Europe could be hit hard by Russia’s energy exports. To achieve energy security, countries will need multiple energy purchase options, diversified energy supply and adequate reserves during emergencies.
For all this, government intervention is much needed. Unrestricted market economies often do a good job of giving consumers more access to energy. If one place supply is disrupted due to natural disaster or political instability, unrestricted trade in highly integrated and well-functioning commodities markets will allow consumers to find alternatives and thus avoid shortages.
The current European energy crisis makes it clear that switching to alternative energy sources is only possible for political, economic or diplomatic reasons. The private sector is not encouraged to invest in such infrastructure because the disruptions are unpredictable and the full cost of the resulting collapse will not be borne by the private sector. So governments have to intervene.
Lithuania is a great example
Nearly a decade ago, the country developed the liquefied natural gas (LNG) terminal. The terminal allowed the Baltic state Russia’s dependence on natural gas is decliningAnd it is better to bargain for Cosprom.
However, the commercial operation of the terminal alone will not cover its cost, especially since it is often less efficient.
The terminal is financed only by loan guarantees and other forms of support from the Lithuanian government, in addition to European investment bank loans. The decision to invest in energy security infrastructure pays off today, allowing Lithuania to become the first European country to completely suspend Russian gas imports after Putin’s invasion of Ukraine.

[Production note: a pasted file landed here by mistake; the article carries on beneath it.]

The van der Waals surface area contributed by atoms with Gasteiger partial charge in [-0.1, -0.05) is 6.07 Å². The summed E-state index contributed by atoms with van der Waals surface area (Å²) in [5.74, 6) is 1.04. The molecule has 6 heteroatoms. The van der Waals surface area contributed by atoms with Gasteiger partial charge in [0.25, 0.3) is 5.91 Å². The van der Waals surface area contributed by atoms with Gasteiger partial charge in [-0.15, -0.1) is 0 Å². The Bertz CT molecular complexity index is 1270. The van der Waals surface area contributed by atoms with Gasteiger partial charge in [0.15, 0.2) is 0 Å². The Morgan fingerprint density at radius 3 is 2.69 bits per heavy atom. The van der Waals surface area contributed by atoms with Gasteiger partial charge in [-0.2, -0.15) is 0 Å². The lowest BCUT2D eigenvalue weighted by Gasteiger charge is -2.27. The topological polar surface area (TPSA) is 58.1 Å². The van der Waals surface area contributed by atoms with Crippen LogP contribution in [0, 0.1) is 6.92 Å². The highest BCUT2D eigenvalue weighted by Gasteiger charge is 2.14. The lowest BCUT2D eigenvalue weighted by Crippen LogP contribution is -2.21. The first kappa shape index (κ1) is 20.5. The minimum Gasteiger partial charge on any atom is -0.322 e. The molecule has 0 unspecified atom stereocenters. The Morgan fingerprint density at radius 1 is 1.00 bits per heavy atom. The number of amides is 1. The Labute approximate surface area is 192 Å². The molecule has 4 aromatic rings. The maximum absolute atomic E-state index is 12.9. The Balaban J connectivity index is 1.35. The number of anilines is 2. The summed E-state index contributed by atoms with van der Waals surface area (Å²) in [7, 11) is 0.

Germany is also looking for liquefied natural gas to reduce its dependence on Russia. Russia has long been a cheap source of natural gas for Germany, which is why Germany has gradually increased the amount of gas it can import from there and by 2021 will have more than half of its gas from Russia.
Now, Berlin has set aside 3 3 billion to build an LNG terminal to be somewhat independent of Russian gas. Businesses and consumers will have to pay more for energy in the future, but the government has created the infrastructure to implement a very different natural gas supplier base.
These steps by Lithuania and Germany form the latest Commission on the European Commission’s efforts to increase competition in the gas market and to provide direct funding for pipeline development and liquefied natural gas infrastructure. These are investments that do not give much incentive only to private companies. As a result, Europe’s natural gas market is much more flexible today than it was in 2009 when Russia cut off gas supplies.
However, there are other answers to the crisis.
Spain and Portugal have agreed to increase the price of natural gas, which is only a fraction of the market price.
And some Democrat politicians in the US Congress have proposed measures to curb rising prices during national energy emergencies declared by the president.
One of the legacies of war in Ukraine is a new energy supply system that emerged in Europe, but extends to the most remote part of the world economy. This is what the struggle against energy security and global warming must combine.
Governments have a huge responsibility in this situation because without their controlled and increased intervention we would face a deterioration in the world energy security situation and a global climate catastrophe.
(Cover photo: A liquefied natural gas (LNG) terminal in Lithuania on October 27, 2014. Photo: Petra Malukos / AFP)